What to Do After You’ve Lost Your Cool with your Aging Parents
We’re all human. We’ve probably all felt the guilt and remorse after losing our cool with our aging parents, relatives or care recipients.
Aside from feeling badly, what can we actively do to make amends after we’ve blown up at them? How do we begin to repair the relationship after a hurtful incident?
Making up may be hard, but not impossible, to do. Here are several steps to take:
1. Have a cooling off period. Let the dust settle before you engage them again. It gives everyone involved time to gain some perspective on what the issues were that set off a disagreement. This could mean several hours, days or even weeks depending upon your caregiving situation.
2. Change your mode of contact. If you visit regularly, you may want to simply touch base via phone a few times before another face-to-face visit. Or ask a sibling, spouse or adult child to take a turn or two with the caregiving duties. If you live with your care recipient, get away from home for a little while, provided they are safe to be alone for this period of time.
3. Before you visit your Golden Oldies again, resolve to arrive with a pleasant attitude and open mind about talking over the issues that caused the argument. Otherwise, it’s not time to visit them yet. You may also want to role play with a friend or colleague the scenario before you go there, to figure out how to calmly discuss the issue(s) with them. It’s best not to involve another family member in your role playing, as they may have their own emotional bias on the topic.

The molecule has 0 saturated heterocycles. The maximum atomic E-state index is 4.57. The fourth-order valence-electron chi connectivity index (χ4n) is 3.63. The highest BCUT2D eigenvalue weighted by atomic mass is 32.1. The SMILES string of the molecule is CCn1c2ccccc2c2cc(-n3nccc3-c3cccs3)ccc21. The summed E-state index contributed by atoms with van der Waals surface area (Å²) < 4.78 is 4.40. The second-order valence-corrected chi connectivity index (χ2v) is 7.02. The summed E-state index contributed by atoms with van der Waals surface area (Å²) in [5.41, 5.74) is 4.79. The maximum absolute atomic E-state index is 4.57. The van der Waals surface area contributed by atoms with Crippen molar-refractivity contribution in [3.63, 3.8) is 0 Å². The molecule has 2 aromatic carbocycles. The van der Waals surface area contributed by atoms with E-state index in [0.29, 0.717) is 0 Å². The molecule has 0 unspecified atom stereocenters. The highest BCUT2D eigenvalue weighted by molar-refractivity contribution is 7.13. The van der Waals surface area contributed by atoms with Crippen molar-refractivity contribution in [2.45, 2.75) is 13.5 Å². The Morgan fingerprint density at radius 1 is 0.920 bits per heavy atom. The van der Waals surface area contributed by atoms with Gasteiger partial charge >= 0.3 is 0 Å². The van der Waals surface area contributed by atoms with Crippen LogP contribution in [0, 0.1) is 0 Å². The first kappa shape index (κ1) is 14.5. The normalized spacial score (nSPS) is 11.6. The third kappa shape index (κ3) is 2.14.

What If You Start Losing Your Cool All Over Again?
When you re-establish contact and visit with the intention of making amends, be tuned in and aware of your own internal signals. Are your Golden Oldies beginning to push your buttons? Do you feel your stress level rising again? If so, before the same argument starts over, it would be better to either leave or change the subject, rather than have it lead to another blow up! Try to remain cool, calm and collected as the issues are being discussed.
At the very first sign things aren’t going well however, either change the subject (“I think we all need to think about these ideas more. Can we continue this discussion another day?”) or leave gracefully (“I have to pick up XYZ before dinner — can we continue this tomorrow?”).
Then repeat the steps given above, until you can control your reactions more effectively.
I also suggest that if you sense your aging parents are becoming upset again, it may be wise for you to bail. You don’t have control over their emotional reactions, but you do not have to be subjected to any verbal abuse they may throw at you. If the same issues are starting to upset them, just stop and let it go for the time being.
As I left my parents’ home after a visit, I would often ask myself, if this was our final goodbye, would I be happy with it? I think parent-adult child relationships would be vastly improved if more family members asked this question of themselves.
Special Circumstances Apply
If your Golden Oldie has any type of memory loss, dementia or Alzheimer’s disease you must always be the one to apologize. This is due to the fact that they most likely
- won’t remember the blow up; and
- even if they do, they may not have the brain processing function to take the initiative to apologize
You must accept the blame when something’s wrong, even if it is a fantasy existing only in their minds. It is the kindest thing to do under the circumstances.
What techniques have you used to make amends after a blow up with your Golden Oldies or care recipients? Please leave your words of wisdom in the comments section below.